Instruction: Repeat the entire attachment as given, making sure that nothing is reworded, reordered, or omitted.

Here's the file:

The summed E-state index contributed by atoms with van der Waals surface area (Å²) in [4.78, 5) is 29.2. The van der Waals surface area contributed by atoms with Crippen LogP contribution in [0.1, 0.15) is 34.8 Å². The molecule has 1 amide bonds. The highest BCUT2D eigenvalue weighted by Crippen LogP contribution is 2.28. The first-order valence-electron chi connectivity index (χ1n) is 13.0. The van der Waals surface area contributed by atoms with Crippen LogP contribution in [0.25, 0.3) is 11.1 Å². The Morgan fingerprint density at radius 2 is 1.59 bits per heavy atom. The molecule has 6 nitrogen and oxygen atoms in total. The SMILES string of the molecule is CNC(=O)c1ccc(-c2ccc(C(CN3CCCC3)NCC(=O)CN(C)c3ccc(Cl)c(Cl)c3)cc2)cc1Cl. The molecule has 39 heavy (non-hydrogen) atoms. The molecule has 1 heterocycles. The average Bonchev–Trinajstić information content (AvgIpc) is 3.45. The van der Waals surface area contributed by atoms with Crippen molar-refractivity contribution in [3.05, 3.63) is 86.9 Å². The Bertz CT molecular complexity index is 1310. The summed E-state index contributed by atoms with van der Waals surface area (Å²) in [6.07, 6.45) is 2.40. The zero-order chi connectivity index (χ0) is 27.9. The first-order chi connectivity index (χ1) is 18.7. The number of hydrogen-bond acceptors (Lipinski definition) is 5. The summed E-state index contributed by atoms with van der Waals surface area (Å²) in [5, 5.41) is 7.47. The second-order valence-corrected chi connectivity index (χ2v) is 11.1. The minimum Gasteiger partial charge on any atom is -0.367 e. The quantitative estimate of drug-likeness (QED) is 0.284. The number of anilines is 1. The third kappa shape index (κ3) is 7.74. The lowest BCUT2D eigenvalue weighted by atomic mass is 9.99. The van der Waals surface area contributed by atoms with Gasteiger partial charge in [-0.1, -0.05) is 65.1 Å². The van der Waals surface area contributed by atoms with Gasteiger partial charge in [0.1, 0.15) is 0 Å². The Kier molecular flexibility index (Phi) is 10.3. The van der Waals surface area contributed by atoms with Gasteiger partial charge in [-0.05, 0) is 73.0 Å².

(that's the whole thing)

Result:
The summed E-state index contributed by atoms with van der Waals surface area (Å²) in [4.78, 5) is 29.2. The van der Waals surface area contributed by atoms with Crippen LogP contribution in [0.1, 0.15) is 34.8 Å². The molecule has 1 amide bonds. The highest BCUT2D eigenvalue weighted by Crippen LogP contribution is 2.28. The first-order valence-electron chi connectivity index (χ1n) is 13.0. The van der Waals surface area contributed by atoms with Crippen LogP contribution in [0.25, 0.3) is 11.1 Å². The Morgan fingerprint density at radius 2 is 1.59 bits per heavy atom. The molecule has 6 nitrogen and oxygen atoms in total. The SMILES string of the molecule is CNC(=O)c1ccc(-c2ccc(C(CN3CCCC3)NCC(=O)CN(C)c3ccc(Cl)c(Cl)c3)cc2)cc1Cl. The molecule has 39 heavy (non-hydrogen) atoms. The molecule has 1 heterocycles. The average Bonchev–Trinajstić information content (AvgIpc) is 3.45. The van der Waals surface area contributed by atoms with Crippen molar-refractivity contribution in [3.05, 3.63) is 86.9 Å². The Bertz CT molecular complexity index is 1310. The summed E-state index contributed by atoms with van der Waals surface area (Å²) in [6.07, 6.45) is 2.40. The zero-order chi connectivity index (χ0) is 27.9. The first-order chi connectivity index (χ1) is 18.7. The number of hydrogen-bond acceptors (Lipinski definition) is 5. The summed E-state index contributed by atoms with van der Waals surface area (Å²) in [5, 5.41) is 7.47. The second-order valence-corrected chi connectivity index (χ2v) is 11.1. The minimum Gasteiger partial charge on any atom is -0.367 e. The quantitative estimate of drug-likeness (QED) is 0.284. The number of anilines is 1. The third kappa shape index (κ3) is 7.74. The lowest BCUT2D eigenvalue weighted by atomic mass is 9.99. The van der Waals surface area contributed by atoms with Gasteiger partial charge in [-0.1, -0.05) is 65.1 Å². The van der Waals surface area contributed by atoms with Gasteiger partial charge in [0.1, 0.15) is 0 Å². The Kier molecular flexibility index (Phi) is 10.3. The van der Waals surface area contributed by atoms with Gasteiger partial charge in [-0.05, 0) is 73.0 Å².